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1.  Loss of Oncogenic Notch1 with Resistance to a PI3K Inhibitor in T Cell Leukaemia 
Nature  2014;513(7519):512-516.
Mutations that deregulate Notch1 and Ras/PI3 kinase/Akt signalling are prevalent in T lineage acute lymphoblastic leukaemia (T-ALL), and often coexist. The PI3 kinase inhibitor GDC-0941 was active against primary T-ALLs from wild-type and KrasG12D mice and addition of the MEK inhibitor PD0325901 increased efficacy. Mice invariably relapsed after treatment with drug resistant clones, most of which unexpectedly had reduced levels of activated Notch1 protein, down-regulated many Notch1 target genes, and exhibited cross-resistance to γ secretase inhibitors. Multiple resistant primary T-ALLs that emerged in vivo did not contain somatic Notch1 mutations present in the parental leukaemia. Importantly, resistant clones up-regulated PI3K signalling. Consistent with these data, inhibiting Notch1 activated the PI3K pathway, providing a likely mechanism for selection against oncogenic Notch1 signalling. These studies validate PI3K as a therapeutic target in T-ALL and raise the unexpected possibility that dual inhibition of PI3K and Notch1 signalling could facilitate drug resistance in T-ALL.
PMCID: PMC4213126  PMID: 25043004
2.  Uterine Rbpj is required for embryonic-uterine orientation and decidual remodeling via Notch pathway-independent and -dependent mechanisms 
Cell Research  2014;24(8):925-942.
Coordinated uterine-embryonic axis formation and decidual remodeling are hallmarks of mammalian post-implantation embryo development. Embryonic-uterine orientation is determined at initial implantation and synchronized with decidual development. However, the molecular mechanisms controlling these events remain elusive despite its discovery a long time ago. In the present study, we found that uterine-specific deletion of Rbpj, the nuclear transducer of Notch signaling, resulted in abnormal embryonic-uterine orientation and decidual patterning at post-implantation stages, leading to substantial embryo loss. We further revealed that prior to embryo attachment, Rbpj confers on-time uterine lumen shape transformation via physically interacting with uterine estrogen receptor (ERα) in a Notch pathway-independent manner, which is essential for the initial establishment of embryo orientation in alignment with uterine axis. While at post-implantation stages, Rbpj directly regulates the expression of uterine matrix metalloproteinase in a Notch pathway-dependent manner, which is required for normal post-implantation decidual remodeling. These results demonstrate that uterine Rbpj is essential for normal embryo development via instructing the initial embryonic-uterine orientation and ensuring normal decidual patterning in a stage-specific manner. Our data also substantiate the concept that normal mammalian embryonic-uterine orientation requires proper guidance from developmentally controlled uterine signaling.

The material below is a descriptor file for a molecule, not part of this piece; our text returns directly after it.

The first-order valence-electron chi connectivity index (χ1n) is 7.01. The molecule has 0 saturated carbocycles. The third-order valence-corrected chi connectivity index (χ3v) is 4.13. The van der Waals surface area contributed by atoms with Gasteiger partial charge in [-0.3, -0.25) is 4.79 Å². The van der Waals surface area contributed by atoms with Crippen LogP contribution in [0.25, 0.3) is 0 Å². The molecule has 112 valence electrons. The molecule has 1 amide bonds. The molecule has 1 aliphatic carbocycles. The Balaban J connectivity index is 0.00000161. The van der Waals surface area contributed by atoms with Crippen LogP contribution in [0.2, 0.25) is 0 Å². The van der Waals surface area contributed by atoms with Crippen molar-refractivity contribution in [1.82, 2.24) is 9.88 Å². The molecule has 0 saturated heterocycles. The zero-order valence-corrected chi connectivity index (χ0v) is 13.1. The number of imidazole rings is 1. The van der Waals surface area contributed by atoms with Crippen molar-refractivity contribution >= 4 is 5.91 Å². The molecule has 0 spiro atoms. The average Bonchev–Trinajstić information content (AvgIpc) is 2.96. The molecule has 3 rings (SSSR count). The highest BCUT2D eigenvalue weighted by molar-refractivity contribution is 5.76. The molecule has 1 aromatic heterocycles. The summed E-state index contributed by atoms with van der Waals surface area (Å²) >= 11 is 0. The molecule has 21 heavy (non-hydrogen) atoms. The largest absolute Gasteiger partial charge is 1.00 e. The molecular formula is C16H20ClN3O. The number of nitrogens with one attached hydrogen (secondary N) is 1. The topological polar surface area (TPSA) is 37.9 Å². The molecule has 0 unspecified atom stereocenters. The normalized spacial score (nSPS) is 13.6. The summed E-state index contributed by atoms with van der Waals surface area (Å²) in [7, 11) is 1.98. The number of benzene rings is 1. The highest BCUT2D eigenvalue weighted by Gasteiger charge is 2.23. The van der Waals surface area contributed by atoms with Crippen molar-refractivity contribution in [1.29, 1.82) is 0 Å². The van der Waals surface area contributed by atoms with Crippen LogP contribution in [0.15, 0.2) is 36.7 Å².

PMCID: PMC4123295  PMID: 24971735
Rbpj; embryo orientation; decidual remodeling; ERα; MMPs; DNMAML
3.  Notch simultaneously orchestrates multiple helper T cell programs independently of cytokine signals 
Immunity  2013;39(1):148-159.